Earlier this school year, Junior Achievement (JA) of Greater Hampton Roads matched business professionals with Virginia Beach City Public Schools (VBCPS) students and staff to participate in the JA Company Program. The 13-week program introduces students to the key elements involved in organizing and operating a business. Students apply lessons learned by developing and selling their own products with guidance from community mentors.
“They have to figure out how to capitalize a new venture, sell their products and keep the books for it,” explained Sara Lockett, VBCPS director of technical and career education.
“If they run out of money, they’re done,” Lockett added. She noted the money each student team earns is held in an account with Virginia Beach Schools Federal Credit Union, another community partner for the program.
The culminating event for their 13 weeks of work was the Junior Achievement Spark Tank: Light Speed competition held April 5, in which the top 10 teams competed as selected from all 40 teams participating in the regional JA Company Program.
In addition to making product pitches to a panel of judges, students’ annual reports were audited and their product commercials evaluated.
The following three teams won awards and have the potential to be selected by JA to compete at the JA national competition in Washington, D.C. in June.
Company of the Year: Focus 360, Entrepreneurship and Business Academy at Kempsville High School (Ashley Houchins, teacher)
Runner-up, Company of the Year: Virginia Beach Pockets, Kellam High School (Jason Copeland, teacher)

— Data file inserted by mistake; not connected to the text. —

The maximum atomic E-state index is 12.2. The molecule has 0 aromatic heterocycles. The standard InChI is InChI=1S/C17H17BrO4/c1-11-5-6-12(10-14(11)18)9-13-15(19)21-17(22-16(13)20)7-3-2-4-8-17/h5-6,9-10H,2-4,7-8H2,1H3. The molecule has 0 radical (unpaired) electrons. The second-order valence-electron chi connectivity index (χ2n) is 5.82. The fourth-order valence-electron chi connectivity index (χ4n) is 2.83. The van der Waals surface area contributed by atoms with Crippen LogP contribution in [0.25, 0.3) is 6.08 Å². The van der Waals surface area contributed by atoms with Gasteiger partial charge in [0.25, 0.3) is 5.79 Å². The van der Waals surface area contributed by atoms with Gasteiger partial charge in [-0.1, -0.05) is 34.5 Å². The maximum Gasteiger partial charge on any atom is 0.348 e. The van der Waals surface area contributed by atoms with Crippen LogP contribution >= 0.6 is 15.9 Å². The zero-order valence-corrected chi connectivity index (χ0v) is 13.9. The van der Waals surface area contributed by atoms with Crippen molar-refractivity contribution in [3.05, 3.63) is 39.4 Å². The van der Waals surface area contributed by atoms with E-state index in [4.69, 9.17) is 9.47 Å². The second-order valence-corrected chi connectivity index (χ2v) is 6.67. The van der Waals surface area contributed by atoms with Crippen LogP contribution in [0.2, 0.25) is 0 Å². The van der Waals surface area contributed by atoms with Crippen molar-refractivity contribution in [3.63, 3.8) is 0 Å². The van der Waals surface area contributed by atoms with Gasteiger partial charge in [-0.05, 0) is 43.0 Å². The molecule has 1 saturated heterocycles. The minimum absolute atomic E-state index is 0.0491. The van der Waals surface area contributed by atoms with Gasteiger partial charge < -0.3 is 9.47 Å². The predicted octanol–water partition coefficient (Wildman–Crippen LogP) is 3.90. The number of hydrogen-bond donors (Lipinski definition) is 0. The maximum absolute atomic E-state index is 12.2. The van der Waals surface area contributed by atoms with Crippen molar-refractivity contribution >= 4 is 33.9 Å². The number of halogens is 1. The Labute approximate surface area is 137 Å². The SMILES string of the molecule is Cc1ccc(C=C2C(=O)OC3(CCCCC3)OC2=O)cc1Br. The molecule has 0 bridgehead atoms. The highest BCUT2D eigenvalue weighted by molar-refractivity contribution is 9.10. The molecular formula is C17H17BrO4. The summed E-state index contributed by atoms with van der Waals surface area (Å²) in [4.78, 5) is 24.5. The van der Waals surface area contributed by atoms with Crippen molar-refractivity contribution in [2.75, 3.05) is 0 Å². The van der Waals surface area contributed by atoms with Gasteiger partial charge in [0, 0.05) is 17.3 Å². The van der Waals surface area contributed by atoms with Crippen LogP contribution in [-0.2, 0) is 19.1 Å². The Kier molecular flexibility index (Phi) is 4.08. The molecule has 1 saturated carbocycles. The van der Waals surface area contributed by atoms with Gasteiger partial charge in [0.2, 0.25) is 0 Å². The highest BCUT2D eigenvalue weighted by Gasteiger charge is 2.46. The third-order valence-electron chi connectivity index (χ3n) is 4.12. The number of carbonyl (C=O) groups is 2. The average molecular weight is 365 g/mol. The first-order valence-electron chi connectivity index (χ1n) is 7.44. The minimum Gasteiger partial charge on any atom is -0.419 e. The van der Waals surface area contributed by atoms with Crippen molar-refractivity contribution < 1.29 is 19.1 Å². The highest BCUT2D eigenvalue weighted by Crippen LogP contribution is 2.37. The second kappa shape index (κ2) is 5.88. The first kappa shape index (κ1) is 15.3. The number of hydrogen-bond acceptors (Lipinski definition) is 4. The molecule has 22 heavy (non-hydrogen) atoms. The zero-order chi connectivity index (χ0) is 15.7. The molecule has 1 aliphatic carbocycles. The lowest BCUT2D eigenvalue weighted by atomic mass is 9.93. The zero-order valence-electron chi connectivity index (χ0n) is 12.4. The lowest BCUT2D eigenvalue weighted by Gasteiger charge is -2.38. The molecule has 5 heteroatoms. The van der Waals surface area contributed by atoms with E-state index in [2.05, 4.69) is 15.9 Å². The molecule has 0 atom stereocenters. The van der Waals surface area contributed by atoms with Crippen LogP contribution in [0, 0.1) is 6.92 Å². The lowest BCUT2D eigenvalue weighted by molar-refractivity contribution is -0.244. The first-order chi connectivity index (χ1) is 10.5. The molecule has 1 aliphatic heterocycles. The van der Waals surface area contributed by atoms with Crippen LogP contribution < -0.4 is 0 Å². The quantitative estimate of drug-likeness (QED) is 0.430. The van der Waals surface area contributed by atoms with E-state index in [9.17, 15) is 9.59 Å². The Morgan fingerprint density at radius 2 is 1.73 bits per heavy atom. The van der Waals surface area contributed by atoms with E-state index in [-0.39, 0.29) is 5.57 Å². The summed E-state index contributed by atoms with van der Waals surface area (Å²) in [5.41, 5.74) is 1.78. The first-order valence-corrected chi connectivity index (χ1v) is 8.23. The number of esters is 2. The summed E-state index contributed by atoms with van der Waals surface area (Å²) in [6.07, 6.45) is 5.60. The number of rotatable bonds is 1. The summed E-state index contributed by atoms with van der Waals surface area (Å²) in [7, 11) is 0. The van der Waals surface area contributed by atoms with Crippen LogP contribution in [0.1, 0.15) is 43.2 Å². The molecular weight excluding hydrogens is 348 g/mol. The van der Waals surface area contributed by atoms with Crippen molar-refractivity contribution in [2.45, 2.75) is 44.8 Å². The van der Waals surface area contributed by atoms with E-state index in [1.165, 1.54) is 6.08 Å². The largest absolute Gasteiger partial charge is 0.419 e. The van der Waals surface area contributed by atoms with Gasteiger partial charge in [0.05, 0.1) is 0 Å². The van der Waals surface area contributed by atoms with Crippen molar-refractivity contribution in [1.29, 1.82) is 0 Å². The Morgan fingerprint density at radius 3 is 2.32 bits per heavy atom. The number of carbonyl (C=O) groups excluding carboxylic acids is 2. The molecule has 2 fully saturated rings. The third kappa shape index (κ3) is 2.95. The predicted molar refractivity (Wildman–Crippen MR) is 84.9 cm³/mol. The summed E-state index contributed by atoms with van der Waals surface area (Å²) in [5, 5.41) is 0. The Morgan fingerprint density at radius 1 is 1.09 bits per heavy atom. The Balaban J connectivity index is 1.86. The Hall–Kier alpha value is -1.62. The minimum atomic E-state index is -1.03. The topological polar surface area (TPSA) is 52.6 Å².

Third Place, Company of the Year: Candy Rain, Green Run High School (Kerri Sabo, teacher)
Kellam High School’s team, Virginia Beach Pockets, also earned awards for Best Commercial Video and Best Annual Report.
Lockett noted that the first-place finish by the student team from the Entrepreneurship and Business Academy (EBA) was groundbreaking for the division. Participation in the JA Company Program for VBCPS students is typically part of the division’s advanced entrepreneurship and innovation class. Because the EBA students are ninth-graders, in their first year at the new academy, they were not yet enrolled in the capstone marketing class. Students asked if they could participate in the JA Company Program as an afterschool club. Their work after hours paid off as they won the competition as ninth-graders, a first for the division’s partnership with the JA Company Program.
Another unique outcome of the program, according to Lockett, is that members of Kellam’s award-winning team have become business mentors themselves. They are working with a local Girl Scout troop that asked to promote and sell the team’s cell phone “pockets” as a fundraiser.
The last stage of the JA Company Program is for students to liquidate their companies and donate any profits. Lockett indicated teams donate their funds to a local charity or to their school’s DECA club, which is focused on business and entrepreneurship.
An announcement regarding the selection of teams for the JA national competition is expected by early May.